Myth of Closure: Ambiguous Loss in a Time of Pandemic and Change, W. W. Norton, November 9, 2021, release
How do we begin to cope with loss that cannot be resolved?
The COVID-19 pandemic has left many of us haunted by feelings of anxiety, despair, and even anger. In this book, pioneering therapist Pauline Boss identifies these vague feelings of distress as ambiguous loss. This is what we experience when a loss remains unclear and undefined, and thus lingers indefinitely. Now, with a pandemic that has upended the lives of people across the globe, we are collectively experiencing ambiguous loss—loss of trust in the world as a safe place and loss of certainty about our healthcare, education for our children, employment, and the rebuilding of our lives after so much loss.
Here, you will find guidance for beginning to cope with this lingering distress, and even learn how this time of pandemic has taught us to tolerate ambiguity, build resilience, and emerge from crises stronger than we were before.
Ambiguous Loss: Learning to Live with Unresolved Grief, Harvard University Press, 2000
When a loved one dies we mourn our loss. We take comfort in the rituals that mark the passing, and we turn to those around us for support. But what happens when there is no closure, when a family member or a friend who may be still alive is lost to us nonetheless? How, for example, does the mother whose soldier son is missing in action, or the family of an Alzheimer's patient who is suffering from severe dementia, deal with the uncertainty surrounding this kind of loss? In this sensitive and lucid account, Pauline Boss explains that, all too often, those confronted with such ambiguous loss fluctuate between hope and hopelessness. Suffered too long, these emotions can deaden feeling and make it impossible for people to move on with their lives.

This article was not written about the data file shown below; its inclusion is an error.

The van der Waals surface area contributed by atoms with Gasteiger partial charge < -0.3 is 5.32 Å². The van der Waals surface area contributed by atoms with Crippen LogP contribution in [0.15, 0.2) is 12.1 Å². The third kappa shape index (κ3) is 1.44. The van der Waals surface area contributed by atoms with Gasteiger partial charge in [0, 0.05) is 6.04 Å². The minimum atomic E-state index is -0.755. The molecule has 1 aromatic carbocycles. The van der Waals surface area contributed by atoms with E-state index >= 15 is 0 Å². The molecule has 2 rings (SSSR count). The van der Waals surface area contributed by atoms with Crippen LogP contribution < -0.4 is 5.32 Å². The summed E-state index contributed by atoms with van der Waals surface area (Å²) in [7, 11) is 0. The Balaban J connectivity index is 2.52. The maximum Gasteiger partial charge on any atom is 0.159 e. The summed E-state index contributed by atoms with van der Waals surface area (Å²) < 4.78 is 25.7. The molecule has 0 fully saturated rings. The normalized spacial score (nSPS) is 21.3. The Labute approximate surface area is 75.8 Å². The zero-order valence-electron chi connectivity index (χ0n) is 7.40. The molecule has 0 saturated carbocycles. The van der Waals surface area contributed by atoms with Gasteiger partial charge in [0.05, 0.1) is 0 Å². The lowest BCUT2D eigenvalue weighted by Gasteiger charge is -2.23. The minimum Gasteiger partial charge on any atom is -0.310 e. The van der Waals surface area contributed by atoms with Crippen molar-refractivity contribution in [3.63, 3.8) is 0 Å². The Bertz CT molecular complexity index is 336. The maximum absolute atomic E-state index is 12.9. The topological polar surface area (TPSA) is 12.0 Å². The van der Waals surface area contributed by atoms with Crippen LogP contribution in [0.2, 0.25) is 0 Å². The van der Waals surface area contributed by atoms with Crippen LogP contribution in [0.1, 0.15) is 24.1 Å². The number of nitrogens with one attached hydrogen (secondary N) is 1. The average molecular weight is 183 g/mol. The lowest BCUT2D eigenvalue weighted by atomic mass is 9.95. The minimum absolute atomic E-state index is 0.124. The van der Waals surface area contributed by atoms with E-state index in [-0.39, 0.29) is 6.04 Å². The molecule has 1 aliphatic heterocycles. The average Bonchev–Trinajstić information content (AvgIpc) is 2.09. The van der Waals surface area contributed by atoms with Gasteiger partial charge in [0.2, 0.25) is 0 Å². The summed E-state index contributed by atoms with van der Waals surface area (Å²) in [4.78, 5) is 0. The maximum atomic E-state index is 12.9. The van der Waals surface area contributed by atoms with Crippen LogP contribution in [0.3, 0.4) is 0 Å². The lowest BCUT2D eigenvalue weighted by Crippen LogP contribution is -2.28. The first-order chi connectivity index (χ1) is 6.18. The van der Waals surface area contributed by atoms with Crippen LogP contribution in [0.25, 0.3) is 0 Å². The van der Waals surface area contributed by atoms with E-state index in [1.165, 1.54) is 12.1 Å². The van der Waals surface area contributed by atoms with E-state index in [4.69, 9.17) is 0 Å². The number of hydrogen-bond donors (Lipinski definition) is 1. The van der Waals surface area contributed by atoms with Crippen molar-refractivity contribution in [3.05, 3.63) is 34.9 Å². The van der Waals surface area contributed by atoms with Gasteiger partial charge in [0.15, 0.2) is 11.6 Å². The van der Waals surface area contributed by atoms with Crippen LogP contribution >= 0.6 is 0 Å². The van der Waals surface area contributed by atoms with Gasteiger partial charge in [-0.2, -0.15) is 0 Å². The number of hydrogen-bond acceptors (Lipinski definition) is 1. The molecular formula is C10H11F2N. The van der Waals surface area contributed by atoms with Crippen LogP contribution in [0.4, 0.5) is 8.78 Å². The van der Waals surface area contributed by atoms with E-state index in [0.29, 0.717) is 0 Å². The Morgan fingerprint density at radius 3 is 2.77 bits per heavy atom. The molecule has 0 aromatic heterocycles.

Loss, Trauma, and Resilience, W.W. Norton, 2006
Pauline Boss, the principal theorist of the concept of ambiguous loss, guides clinicians in the task of building resilience in clients who face the trauma of loss without resolution. In Loss, Trauma, and Resilience, Boss provides the therapeutic insight and wisdom that aids mental health professionals in not "going for closure," but rather building strength and acceptance of ambiguity. What readers will find is a concrete therapeutic approach that is at once directive and open to the complex contexts in which people find meaning and discover hope in the face of ambiguous losses.
Loving Someone Who Has Dementia, Jossey-Bass, 2011
Research-based advice for people who care for someone with dementia
Nearly half of U.S. citizens over the age of 85 are suffering from some kind of dementia and require care. Loving Someone Who Has Dementia is a new kind of caregiving book. It's not about the usual techniques, but about how to manage on-going stress and grief. The book is for caregivers, family members, friends, neighbors as well as educators and professionals—anyone touched by the epidemic of dementia. Dr. Boss helps caregivers find hope in ambiguous loss— having a loved one both here and not here, physically present but psychologically absent.
Family Stress Management (3rd edition) Sage, 2017
The Third Edition of Family Stress Management by Pauline Boss, Chalandra M. Bryant, and Jay A. Mancini continues its original commitment to recognize both the external and internal contexts in which distressed families find themselves. With its hallmark Contextual Model of Family Stress (CMFS), the Third Edition provides practitioners and researchers with a useful framework to understand and help distressed individuals, couples, and families.
Family Stress: Classic and Contemporary Readings, Sage Publications, 2003
Why do some families rebound from stress with seeming ease while others seem to struggle? This anthology, comprised of 23 major articles from the family stress literature, addresses questions such as the increasingly diverse and complex family situations of stress and crisis. This volume provides the family stress community with an accessible, coherent compilation of writings by past, present and emerging family stress scholars. The reader includes classic and current writings from multi-disciplinary streams of work in family social science, social work, nursing, family sociology, family therapy, and family psychology.